Abe blames China for defense spending
Updated: 2013-09-27 00:18
By Zhang Yunbi (China Daily)
Comparing military budgets of Beijing, Tokyo is flawed: experts
In outspoken remarks before addressing the United Nations General Assembly in New York on Wednesday, hawkish Japanese Prime Minister Shinzo Abe made an indirect reference to China in an effort to justify his country's rising defense budget.
Speaking to the Hudson Institute think tank, Abe said "an immediate neighbor" of Japan has been increasing military spending by more than 10 percent annually, Agence France-Presse reported.
"So call me, if you want, a right-wing militarist," he said.
Abe added that the Japanese government has increased its defense budget by only 0.8 percent annually.
But Abe avoided the fact that the defense expenditure per capita in Japan is still several times higher than it is in China, experts said.
Wu Huaizhong, a researcher on Japanese foreign and defense policies at the Institute of Japanese Studies at the Chinese Academy of Social Sciences, said the budget comparison is flawed.
"Tokyo's logic is incorrect. It has overblown China's increasing military strength as a threat and then increased defense spending for the remote islands in the southwest," Wu said.
Tokyo plans to increase its defense budget in fiscal year 2014 by 3 percent, and the total budget — $49.1 billion — represents the largest in 22 years, Japan's Kyodo news agency reported.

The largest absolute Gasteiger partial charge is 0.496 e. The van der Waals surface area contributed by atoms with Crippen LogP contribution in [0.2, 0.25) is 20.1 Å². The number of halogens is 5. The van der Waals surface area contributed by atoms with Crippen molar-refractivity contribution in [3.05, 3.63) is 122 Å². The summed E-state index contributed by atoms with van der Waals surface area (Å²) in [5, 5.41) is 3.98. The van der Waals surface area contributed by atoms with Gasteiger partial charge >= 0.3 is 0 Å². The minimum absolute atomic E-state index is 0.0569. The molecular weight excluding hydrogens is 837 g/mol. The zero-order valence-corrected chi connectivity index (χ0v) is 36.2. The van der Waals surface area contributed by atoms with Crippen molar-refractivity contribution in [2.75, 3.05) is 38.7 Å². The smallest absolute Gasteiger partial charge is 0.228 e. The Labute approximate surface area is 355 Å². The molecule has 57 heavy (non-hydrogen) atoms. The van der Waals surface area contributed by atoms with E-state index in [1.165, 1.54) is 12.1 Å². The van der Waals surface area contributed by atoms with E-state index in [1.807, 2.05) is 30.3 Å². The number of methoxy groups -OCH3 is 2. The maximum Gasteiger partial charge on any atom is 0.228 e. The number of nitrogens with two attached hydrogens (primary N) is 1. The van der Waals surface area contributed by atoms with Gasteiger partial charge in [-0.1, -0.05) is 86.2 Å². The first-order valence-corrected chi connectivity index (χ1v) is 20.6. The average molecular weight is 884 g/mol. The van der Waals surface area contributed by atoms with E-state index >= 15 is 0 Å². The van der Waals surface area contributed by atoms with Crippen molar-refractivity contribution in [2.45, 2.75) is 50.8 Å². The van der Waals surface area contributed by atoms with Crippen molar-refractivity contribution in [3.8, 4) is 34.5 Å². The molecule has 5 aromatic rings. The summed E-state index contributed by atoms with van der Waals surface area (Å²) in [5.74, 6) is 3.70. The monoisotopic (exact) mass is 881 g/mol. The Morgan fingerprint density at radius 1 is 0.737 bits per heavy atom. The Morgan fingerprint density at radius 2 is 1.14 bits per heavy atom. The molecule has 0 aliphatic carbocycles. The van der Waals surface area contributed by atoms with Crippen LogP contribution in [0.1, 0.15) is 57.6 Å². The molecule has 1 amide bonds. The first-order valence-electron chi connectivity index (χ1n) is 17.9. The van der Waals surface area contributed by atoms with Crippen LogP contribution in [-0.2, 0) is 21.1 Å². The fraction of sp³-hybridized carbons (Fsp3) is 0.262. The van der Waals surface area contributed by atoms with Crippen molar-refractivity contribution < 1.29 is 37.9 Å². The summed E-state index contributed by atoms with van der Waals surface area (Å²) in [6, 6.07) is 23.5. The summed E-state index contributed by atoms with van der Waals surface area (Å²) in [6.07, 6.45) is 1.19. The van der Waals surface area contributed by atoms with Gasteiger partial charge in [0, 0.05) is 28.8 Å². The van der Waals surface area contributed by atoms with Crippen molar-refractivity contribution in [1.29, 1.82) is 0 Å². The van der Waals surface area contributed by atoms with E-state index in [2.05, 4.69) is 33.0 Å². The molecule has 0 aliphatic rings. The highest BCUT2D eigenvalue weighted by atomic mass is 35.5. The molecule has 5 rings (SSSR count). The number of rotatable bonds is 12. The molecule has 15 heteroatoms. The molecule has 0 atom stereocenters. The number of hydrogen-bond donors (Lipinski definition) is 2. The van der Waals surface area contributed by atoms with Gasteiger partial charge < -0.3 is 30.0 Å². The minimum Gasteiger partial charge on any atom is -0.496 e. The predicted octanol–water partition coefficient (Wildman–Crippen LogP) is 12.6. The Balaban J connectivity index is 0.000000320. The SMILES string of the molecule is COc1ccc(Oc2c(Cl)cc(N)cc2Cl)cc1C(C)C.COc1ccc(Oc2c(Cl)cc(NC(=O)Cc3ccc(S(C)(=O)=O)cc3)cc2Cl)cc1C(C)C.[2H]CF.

In the budget plan for fiscal year 2014, the Japanese Defense Ministry is seeking $4.5 million to "boost reconnaissance on Chinese warships' telecommunication" when the vessels are en route to the Pacific Ocean, according to Japan's Jiji news agency.
New facilities will be built on the "remote islands" because the Chinese military has implemented "a growing number of operations in the Pacific Ocean", the report said.
The Chinese Ministry of National Defense said on Thursday that Chinese military vessels and aircraft have gone to the western Pacific Ocean for regular training, and the moves conform to international law and accepted international practice.
As for the lawful behavior of the Chinese military, no one should overreact, ministry spokesman Geng Yansheng said at a monthly news conference in Beijing.
Geng cited an ancient Chinese proverb in response to the Japanese allegations: "A gentleman is open and poised; a petty man is unhappy and worried."
"Whoever is overreacting has a 'ghost' (guilt) in his mind," he said.
During his speech on Wednesday, Abe signaled that he hoped to move ahead with "collective self-defense" that would allow Japan to assist its ally the United States.
Yet Japan's post-World War II Constitution, in effect since 1947, stripped the nation of its right to wage war, and under its current interpretation, Tokyo cannot use force except in the narrowest definition of self-defense.
Japan's victimized neighbors in Asia — including China and South Korea — have long expressed concerns about the growing assertiveness of Japan's defense policy and the expressed desire of some Japanese politicians to lift the constitutional restriction on military expansion.
The Japanese leader once again underscored what he and his colleagues have frequently mentioned as "active pacifism".
Yang Bojiang, a Japanese studies expert at the Chinese Academy of Social Sciences, said "active pacifism" appears to mean that Tokyo will actively appear to seek peace, but the policy will be a ruse.
"In essence, the Japanese government is shifting its defense strategy gradually from a defensive one to an offensive one," he said.